The High Barbaree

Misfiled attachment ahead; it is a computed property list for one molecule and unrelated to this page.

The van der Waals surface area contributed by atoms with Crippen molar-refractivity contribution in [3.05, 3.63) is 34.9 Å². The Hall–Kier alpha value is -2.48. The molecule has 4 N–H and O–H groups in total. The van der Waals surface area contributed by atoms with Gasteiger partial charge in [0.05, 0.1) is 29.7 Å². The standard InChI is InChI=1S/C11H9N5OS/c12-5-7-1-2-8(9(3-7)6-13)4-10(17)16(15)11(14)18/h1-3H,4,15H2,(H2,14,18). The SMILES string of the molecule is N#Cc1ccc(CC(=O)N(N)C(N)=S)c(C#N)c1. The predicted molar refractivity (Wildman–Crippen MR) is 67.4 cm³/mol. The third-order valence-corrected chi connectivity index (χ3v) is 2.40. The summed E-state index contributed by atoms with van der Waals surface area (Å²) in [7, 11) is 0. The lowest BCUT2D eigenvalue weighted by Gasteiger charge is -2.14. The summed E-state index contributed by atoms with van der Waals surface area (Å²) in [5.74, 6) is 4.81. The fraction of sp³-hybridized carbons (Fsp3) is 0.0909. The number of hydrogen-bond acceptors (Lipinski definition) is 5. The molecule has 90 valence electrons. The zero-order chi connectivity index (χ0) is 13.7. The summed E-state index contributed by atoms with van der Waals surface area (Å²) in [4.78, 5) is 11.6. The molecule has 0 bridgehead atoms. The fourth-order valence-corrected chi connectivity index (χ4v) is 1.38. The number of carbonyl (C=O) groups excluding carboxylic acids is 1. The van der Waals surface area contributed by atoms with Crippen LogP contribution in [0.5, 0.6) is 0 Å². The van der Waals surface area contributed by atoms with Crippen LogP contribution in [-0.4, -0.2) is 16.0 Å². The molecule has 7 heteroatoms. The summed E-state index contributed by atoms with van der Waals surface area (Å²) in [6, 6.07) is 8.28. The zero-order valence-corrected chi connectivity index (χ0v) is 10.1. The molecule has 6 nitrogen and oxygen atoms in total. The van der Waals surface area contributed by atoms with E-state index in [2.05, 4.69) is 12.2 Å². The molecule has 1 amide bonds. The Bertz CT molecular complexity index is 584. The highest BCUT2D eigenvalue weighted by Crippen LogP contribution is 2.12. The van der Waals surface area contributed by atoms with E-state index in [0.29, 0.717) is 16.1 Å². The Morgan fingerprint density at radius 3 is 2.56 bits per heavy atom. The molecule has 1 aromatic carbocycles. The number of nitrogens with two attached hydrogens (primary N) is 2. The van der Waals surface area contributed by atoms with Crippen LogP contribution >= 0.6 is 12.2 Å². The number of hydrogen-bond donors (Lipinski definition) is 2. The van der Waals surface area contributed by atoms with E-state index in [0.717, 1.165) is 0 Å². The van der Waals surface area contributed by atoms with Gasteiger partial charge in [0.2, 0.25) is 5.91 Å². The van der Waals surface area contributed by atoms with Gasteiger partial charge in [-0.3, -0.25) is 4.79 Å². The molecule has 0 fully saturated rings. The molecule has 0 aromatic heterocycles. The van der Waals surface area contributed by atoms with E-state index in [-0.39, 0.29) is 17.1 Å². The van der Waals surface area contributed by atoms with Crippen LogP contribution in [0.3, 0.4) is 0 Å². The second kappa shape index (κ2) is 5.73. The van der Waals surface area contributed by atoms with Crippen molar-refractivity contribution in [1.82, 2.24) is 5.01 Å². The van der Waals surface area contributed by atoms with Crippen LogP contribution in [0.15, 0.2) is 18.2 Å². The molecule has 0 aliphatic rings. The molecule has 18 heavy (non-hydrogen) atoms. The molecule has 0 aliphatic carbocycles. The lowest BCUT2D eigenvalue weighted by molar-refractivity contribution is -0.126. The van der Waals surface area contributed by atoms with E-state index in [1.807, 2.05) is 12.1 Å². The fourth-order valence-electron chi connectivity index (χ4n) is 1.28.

Charles Nordhoff is listed as the co-author. But this is James Norman Hall's book. Entirely. It is apparent in everything from the childhood setting in Iowa to the imagery that also appears in other books that Hall had already finished or would write later, including Lost Island and his autobiography, My Island Home. Also conspicuous is a complete change in writing style and tone. The High Barbaree is filled with contemplative narration. Some critics, including Hall himself, saw this as the writer's weakness. It's not. It's what separates this work from his others and makes it, in retrospect, his forgotten masterpiece. Nordhoff was excellent at framing the action in their co-authored books. That is what made their most cinematic friendly books into their most successful, The Mutiny on the Bounty and The Hurricane. But The High Barbaree walks a fine line between the surreality of a dissolving dream and the sure-footedness of a belief in a higher spiritual realm.
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